• Don’t ignore your creature comforts! The cost of a new mattress you’ll sleep on for the next ten years will be a lot less than the cost of braces and trips to the chiropractor.
  • You are what you eat! Planning out a week’s worth of healthy, fresh meals will make your grocery bills much more manageable. You might even find that healthy organic and farm-fresh items aren’t as expensive as they seemed.
  • The best medicine is preventative. Spotting potential health concerns as early as possible will keep both you and your bank account from hurting.
A Better Return on Life

The better you and your spouse feel individually, the better you’re going to feel together. An interest in improving your health can lead to new activities and interests that you’ll enjoy pursuing together well into your retirement years. After all, when you finish working and the kids are out of the house, you’ll need to find a whole new routine. Sports and active recreation are great places to start, both to keep you moving every day and as inspiration to see more of the world once you have more time to do so. Today’s daily walk around the block might lead to a hiking trip in Yosemite one day that neither of you will ever forget.

If you’re struggling to stay active as you age, or worried that you can’t afford a healthier lifestyle, come talk to us. We’ll help you review your budget, analyze your long-term financial plan, and offer suggestions on how to get the best life possible with the money you have.

Giving: How To Do The Most Good Without Disrupting Your Financial Plan

Giving: How To Do The Most Good Without Disrupting Your Financial Plan

Lou Desepoli, Heritage

Many studies have shown that charitable giving provides greater happiness than buying more stuff. Eventually, you get used to your fancy new car, and the enjoyment it provides goes down. But giving forges feelings of connectedness and community that don’t fade away.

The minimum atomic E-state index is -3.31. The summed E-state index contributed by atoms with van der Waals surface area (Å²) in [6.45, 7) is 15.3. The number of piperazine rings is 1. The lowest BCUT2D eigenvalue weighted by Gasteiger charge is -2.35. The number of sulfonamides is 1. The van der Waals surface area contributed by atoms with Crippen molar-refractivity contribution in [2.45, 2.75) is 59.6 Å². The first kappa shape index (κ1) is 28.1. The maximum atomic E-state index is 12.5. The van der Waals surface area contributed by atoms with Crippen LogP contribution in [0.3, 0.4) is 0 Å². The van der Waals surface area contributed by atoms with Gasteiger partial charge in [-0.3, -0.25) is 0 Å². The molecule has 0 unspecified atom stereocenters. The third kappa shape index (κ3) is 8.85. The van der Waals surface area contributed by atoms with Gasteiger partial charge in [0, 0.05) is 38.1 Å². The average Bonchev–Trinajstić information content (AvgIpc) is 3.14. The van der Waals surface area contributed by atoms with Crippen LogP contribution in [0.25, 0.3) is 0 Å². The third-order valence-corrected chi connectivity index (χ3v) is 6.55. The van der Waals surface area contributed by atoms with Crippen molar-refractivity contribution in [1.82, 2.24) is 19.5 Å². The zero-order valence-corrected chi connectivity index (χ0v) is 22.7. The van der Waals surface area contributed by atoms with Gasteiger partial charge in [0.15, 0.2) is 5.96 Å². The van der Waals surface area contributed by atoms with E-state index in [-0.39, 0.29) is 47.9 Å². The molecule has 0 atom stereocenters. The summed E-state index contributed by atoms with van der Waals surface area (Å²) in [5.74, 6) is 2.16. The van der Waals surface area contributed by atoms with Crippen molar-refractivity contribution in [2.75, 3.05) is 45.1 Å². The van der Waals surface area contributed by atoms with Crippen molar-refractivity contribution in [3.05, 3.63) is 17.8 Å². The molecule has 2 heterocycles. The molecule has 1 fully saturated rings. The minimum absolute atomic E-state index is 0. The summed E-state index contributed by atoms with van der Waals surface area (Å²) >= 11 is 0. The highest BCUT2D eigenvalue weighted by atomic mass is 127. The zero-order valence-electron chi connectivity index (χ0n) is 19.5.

Incorporating charitable giving into your financial plan is a great way to make sure that your generosity is aligned with the things that are most important to you. Some forethought about these key issues will also make sure that your good intentions don’t throw off the rest of your long-term planning:

Have a purpose.

The most effective charitable giving is thoughtful and intentional. It may be helpful for you and your spouse to ask yourselves some questions that will narrow your focus, such as:

  • Do we want to give to a national or local cause?
  • Are there pressing issues in our community that we feel we can help impact?
  • Do we have any personal connections to causes, such as medical research or support for the arts?
  • Want to support friends or family by contributing to causes that impact their lives or fulfill their passions?
  • Do we want to support a religious organization, such as our church?
  • Are our charitable impulses motivated by on-going problems, such as education or homelessness, or would we rather position ourselves to react to events such as natural disasters

Do your homework.

Once you’ve settled on a cause, do some research on potential recipients. Visit the local nonprofit you’d like to support and meet with its leadership team. Is the organization running itself responsibly? Are there good, competent people in charge? Will these people get the job done? Don’t sink your money into a well-intentioned black hole.

If you’re looking to give to a national organization, keep in mind that even some of the biggest names have come under fire lately from watchdog groups for misusing donations. Make sure you’re giving to an organization that’s doing what it says it’s going to do with your money.

Also, remember that big organizations – even non-profits – have to manage things like overhead, salaries, and insurance. Are you happy supporting the organization itself? If you want to see your money in action more visibly, you might be happier giving locally.

Beware the internet.

Whenever something bad happens in the world, our inboxes and social media are flooded with donation links. Read before you click. Be especially wary of crowd-funded campaigns on sites like GoFundMe. The cause may sound worthy, but these sites do not provide meaningful oversight on every campaign. Your money could be going to a cause, or it could be going straight into a scam artist’s pocket. You’ll never know for sure unless you know the person organizing the campaign.

Find out what will do the most good.

There’s more than one way to give. Maybe the local adult literacy center needs volunteer tutors as much as it needs money. Perhaps you’d feel more fulfilled helping out at your church’s food bank than you would feel by writing a check. Taking a more active role in a cause that’s important to you might be the most valuable thing you can give.